Overemphasizing genes creates a blame-the-victim mindset, and diverts attention and money from research into environmental clean-up measures that could, in fact, reduce the incidence of cancer. To the extent that proposed genetic "solutions" divert resources from the social and environmental roots of ill health, they will exacerbate rather than solve our health problems.
Bioethics counsel, Biotechnology Industry Organization, Washington
Many biotechnology companies are using genetic information to develop diagnostic and predictive tests, as well as new medicines to treat and cure diseases. These and other products undoubtedly have already helped millions of people and hold tremendous promise for patients with unmet medical needs.
The information provided by genetic tests thus is extremely valuable. But all test results must be interpreted by trained counselors, including physicians. And we must be sensitive to the fact that these tests may present complicated emotional messages or dilemmas for patients, their families, and their physicians.
The Biotechnology Industry Organization also recognizes the need for confidentiality of all individually identifiable medical information. However, laws that inappropriately restrict the use of such information could slow the development of new drugs and dash the hopes of people whose lives depend on access to innovative treatments. We must establish standards that protect the confidentiality of identifiable individual medical information without unduly hampering its use.
Because it is difficult to distinguish genetic from medical information, legislation to guarantee confidentiality of medical information should not address genetic information separately. Such information cannot be scientifically or practically separated from other medical information. Even a simple fact like gender is genetic information.
We fully embrace the regulations already put in place by the Food and Drug Administration and the National Institutes of Health to protect the safety of participants in medical research and the confidentiality of information that researchers gather about them. We believe that additional efforts to protect the confidentiality of medical information and to promote research are best served by a national standard, which can guarantee strong, uniform federal protections.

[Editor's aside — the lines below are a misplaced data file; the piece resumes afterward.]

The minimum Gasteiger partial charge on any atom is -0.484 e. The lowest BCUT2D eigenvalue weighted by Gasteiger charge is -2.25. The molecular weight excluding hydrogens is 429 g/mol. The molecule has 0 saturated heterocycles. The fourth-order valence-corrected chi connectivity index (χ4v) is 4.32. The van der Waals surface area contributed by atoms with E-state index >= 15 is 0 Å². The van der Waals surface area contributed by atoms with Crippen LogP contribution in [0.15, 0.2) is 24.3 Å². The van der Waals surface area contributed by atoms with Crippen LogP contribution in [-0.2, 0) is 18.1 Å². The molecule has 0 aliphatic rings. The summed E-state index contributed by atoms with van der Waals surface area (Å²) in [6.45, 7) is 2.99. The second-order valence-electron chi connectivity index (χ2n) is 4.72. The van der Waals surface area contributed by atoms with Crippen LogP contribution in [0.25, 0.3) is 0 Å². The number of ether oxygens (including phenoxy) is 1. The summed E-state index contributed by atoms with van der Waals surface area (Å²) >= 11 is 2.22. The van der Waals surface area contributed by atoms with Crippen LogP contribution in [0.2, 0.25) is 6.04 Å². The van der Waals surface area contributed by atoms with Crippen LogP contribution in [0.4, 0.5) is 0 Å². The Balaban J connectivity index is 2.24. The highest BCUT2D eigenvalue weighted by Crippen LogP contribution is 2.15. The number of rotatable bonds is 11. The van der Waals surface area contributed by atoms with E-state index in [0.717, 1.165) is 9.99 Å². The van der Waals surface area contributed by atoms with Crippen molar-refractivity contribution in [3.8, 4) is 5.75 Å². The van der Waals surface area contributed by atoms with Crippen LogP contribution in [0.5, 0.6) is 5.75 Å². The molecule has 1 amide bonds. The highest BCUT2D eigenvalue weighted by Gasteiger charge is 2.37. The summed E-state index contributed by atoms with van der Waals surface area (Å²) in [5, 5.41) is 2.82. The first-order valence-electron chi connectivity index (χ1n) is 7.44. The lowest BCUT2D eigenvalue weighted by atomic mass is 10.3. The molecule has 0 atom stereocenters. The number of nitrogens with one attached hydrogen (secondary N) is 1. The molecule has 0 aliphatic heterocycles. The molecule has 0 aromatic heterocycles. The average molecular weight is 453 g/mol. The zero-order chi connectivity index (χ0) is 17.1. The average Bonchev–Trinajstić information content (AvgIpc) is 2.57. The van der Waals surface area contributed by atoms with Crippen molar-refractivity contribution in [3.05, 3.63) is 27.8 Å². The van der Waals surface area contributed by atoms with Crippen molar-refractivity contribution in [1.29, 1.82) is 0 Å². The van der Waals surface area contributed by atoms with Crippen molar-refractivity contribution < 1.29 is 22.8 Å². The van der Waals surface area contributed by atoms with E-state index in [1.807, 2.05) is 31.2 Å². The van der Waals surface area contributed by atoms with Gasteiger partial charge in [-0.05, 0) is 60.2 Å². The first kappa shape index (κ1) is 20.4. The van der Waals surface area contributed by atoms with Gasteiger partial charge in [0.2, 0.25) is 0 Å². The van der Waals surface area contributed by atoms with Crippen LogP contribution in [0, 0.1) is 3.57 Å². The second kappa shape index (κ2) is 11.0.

Assistant professor of medicine and director, Cancer Risk Clinic, Pritzker School of Medicine, University of Chicago
Over the past two decades, our understanding of cancer has improved as our knowledge of the genetic alterations that characterize cancer has increased. It is now widely accepted that cancer is a genetic disease, and that an accumulation of genetic defects can cause normal cells to become cancerous. Much of this knowledge came through studies of the genetic alterations occurring in tumor cells and studies of families with inherited susceptibility to cancer.
The most effective approach to preventing, diagnosing, and treating cancer is to identify individuals who are at risk. Genetic testing for cancer susceptibility can identify these individuals and provide unique opportunities to develop new strategies for early detection and prevention. While public debate has focused almost exclusively on the risks and benefits of genetic testing for healthy people, 5 to 10 per cent of cancer survivors are at risk of other malignancies because of inherited susceptibility. Genetic counseling and testing should be incorporated into clinical cancer care and should be available to family members at risk of developing the disease.
But genetic testing has inherent limitations because not every person shown to be genetically susceptible to a disease will develop it.
Author, The Biotech Century: Harnessing the Gene and Remaking the World (Jeremy P. Tarcher/Putnam, 1998)
We are in the early stages of a great transition from the industrial age to the "biotech century." Genetic technology is already being used in a variety of businesses. The biotech century promises a cornucopia of genetically engineered plants and animals to feed a hungry population, genetically derived sources of energy and fiber to build a "renewable" society, and wonder drugs and genetic therapies to produce healthier babies, eliminate human suffering, and extend the human life span. But with every step we take into this brave new world, we face the nagging question: At what cost?
Will the release of thousands of genetically engineered life forms into the environment cause genetic pollution and irreversible damage to the biosphere? What are the consequences of reducing the world's gene pool to patented intellectual property, controlled by a handful of life-science corporations? What are the risks we take in attempting to design more "perfect" human beings? What will it mean to live in a world where people are increasingly defined and discriminated against on the basis of their genes?
The biotech revolution will force each of us to hold a mirror up to our most deeply held values, making us ponder the meaning and purpose of existence. This may turn out to be its most important contribution.